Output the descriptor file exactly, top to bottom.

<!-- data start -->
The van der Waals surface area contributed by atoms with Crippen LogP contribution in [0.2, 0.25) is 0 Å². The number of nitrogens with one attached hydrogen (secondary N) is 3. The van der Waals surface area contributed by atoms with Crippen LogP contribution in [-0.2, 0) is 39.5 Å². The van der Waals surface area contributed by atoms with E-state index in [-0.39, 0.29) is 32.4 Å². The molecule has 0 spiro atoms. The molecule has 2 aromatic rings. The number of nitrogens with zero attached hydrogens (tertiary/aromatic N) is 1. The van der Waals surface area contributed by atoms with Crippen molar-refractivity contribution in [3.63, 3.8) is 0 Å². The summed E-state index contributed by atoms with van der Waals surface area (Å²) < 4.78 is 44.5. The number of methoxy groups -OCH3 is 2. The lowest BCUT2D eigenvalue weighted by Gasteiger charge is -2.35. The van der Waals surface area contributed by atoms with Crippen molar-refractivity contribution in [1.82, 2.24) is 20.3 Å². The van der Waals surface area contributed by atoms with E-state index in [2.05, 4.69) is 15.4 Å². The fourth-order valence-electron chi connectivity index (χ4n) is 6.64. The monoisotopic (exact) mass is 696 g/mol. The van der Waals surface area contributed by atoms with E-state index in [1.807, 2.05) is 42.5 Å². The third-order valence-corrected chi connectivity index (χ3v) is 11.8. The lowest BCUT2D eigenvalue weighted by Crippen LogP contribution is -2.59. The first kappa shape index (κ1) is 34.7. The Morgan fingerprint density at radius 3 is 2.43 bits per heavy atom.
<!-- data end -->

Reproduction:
The van der Waals surface area contributed by atoms with Crippen LogP contribution in [0.2, 0.25) is 0 Å². The number of nitrogens with one attached hydrogen (secondary N) is 3. The van der Waals surface area contributed by atoms with Crippen LogP contribution in [-0.2, 0) is 39.5 Å². The van der Waals surface area contributed by atoms with E-state index in [-0.39, 0.29) is 32.4 Å². The molecule has 0 spiro atoms. The molecule has 2 aromatic rings. The number of nitrogens with zero attached hydrogens (tertiary/aromatic N) is 1. The van der Waals surface area contributed by atoms with Crippen molar-refractivity contribution in [3.63, 3.8) is 0 Å². The summed E-state index contributed by atoms with van der Waals surface area (Å²) < 4.78 is 44.5. The number of methoxy groups -OCH3 is 2. The lowest BCUT2D eigenvalue weighted by Gasteiger charge is -2.35. The van der Waals surface area contributed by atoms with Crippen molar-refractivity contribution in [1.82, 2.24) is 20.3 Å². The van der Waals surface area contributed by atoms with E-state index in [2.05, 4.69) is 15.4 Å². The fourth-order valence-electron chi connectivity index (χ4n) is 6.64. The monoisotopic (exact) mass is 696 g/mol. The van der Waals surface area contributed by atoms with E-state index in [1.807, 2.05) is 42.5 Å². The third-order valence-corrected chi connectivity index (χ3v) is 11.8. The lowest BCUT2D eigenvalue weighted by Crippen LogP contribution is -2.59. The first kappa shape index (κ1) is 34.7. The Morgan fingerprint density at radius 3 is 2.43 bits per heavy atom.